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Study: Decline in infant circumcision will cost health care systemPosted On Tue, August 21, 2012
According to a study released by researchers at Johns Hopkins University, a decline in infant circumcision has cost the healthcare industry billions of dollars already, and as the decline continues, the costs will rise.
Over the last 30 years, circumcision rates have been falling steadily as insurance companies decline to cover the "cosmetic" surgery. Today, approximately 55 percent of baby boys are circumcised, compared to the peak of 79 percent in the 1970s.
However, according to the study, circumcision may not be just a cosmetic surgery. Johns Hopkins researchers, among other leading medical journals, have traced a link between a lack of circumcision and serious health problems later in life, including a higher risk of sexually transmitted diseases and urinary tract infections.
According to the Johns Hopkins Health Library, the American Academy of Pediatrics issued a statement in 1999 on circumcision, stating that it could not confirm any health benefits. The Academy reaffirmed the statement in 2005.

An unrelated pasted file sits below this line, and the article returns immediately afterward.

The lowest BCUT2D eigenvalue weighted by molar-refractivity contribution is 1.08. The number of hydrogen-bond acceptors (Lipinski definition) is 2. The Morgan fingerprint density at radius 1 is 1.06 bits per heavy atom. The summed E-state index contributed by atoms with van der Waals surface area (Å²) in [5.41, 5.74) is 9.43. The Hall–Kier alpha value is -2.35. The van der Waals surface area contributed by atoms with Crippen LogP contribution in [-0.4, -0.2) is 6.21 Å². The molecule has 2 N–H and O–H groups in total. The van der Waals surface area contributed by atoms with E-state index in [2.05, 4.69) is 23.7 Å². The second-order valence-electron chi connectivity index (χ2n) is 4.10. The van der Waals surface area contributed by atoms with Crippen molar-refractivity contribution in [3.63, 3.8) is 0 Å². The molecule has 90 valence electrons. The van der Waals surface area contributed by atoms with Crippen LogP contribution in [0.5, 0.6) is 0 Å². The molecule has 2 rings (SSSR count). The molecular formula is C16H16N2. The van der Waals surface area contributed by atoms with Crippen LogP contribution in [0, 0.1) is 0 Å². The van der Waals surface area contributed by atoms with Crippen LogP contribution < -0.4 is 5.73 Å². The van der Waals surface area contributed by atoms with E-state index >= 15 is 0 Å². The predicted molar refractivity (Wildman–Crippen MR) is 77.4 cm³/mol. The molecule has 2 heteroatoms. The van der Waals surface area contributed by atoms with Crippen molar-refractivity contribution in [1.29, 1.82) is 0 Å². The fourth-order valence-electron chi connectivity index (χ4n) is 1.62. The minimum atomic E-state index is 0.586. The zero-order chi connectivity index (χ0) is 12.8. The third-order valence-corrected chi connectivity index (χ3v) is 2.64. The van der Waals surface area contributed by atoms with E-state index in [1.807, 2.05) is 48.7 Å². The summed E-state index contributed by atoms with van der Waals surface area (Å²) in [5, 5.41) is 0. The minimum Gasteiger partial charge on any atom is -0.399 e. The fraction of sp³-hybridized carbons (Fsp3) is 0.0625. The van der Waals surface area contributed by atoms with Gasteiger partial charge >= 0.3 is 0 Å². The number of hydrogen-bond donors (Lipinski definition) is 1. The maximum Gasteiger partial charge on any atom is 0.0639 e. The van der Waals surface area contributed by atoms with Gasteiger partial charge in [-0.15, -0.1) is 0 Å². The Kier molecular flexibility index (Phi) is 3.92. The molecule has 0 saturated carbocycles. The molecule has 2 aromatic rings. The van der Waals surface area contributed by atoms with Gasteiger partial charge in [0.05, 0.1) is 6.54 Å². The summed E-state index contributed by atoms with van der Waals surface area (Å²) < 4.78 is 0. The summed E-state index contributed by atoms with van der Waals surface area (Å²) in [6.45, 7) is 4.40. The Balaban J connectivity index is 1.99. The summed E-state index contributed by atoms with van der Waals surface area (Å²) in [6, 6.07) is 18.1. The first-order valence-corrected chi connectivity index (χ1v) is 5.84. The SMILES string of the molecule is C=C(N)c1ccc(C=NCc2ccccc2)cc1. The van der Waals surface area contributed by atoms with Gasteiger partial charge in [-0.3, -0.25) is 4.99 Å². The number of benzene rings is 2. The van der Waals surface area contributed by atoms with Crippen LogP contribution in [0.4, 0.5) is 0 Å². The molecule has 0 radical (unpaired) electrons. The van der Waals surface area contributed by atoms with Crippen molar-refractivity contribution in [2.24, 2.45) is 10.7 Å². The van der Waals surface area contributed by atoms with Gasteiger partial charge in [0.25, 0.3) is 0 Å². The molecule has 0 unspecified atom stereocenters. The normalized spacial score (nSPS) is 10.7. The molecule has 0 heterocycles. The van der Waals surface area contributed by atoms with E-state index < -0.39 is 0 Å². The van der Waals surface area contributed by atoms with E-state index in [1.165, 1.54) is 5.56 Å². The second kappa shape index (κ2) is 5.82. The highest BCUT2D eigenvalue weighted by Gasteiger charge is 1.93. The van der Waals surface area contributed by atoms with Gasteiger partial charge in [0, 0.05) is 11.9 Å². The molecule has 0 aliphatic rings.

However, the new study shows that the decline in circumcision has already cost the healthcare industry $2 billion in treatments. Although many families struggling to make ends meet complain that the surgery is not covered under standard health insurance rates, the average circumcision costs $254, while the average uncircumcised male racks up an extra $313 in medical costs that would not have existed if he had been circumcised.
In Europe, the rate of infant circumcision sits at one in 10. If American rates drop to that level, which researchers are predicting based on the current decline, it will cost the healthcare industry $4.4 billion in treatments.
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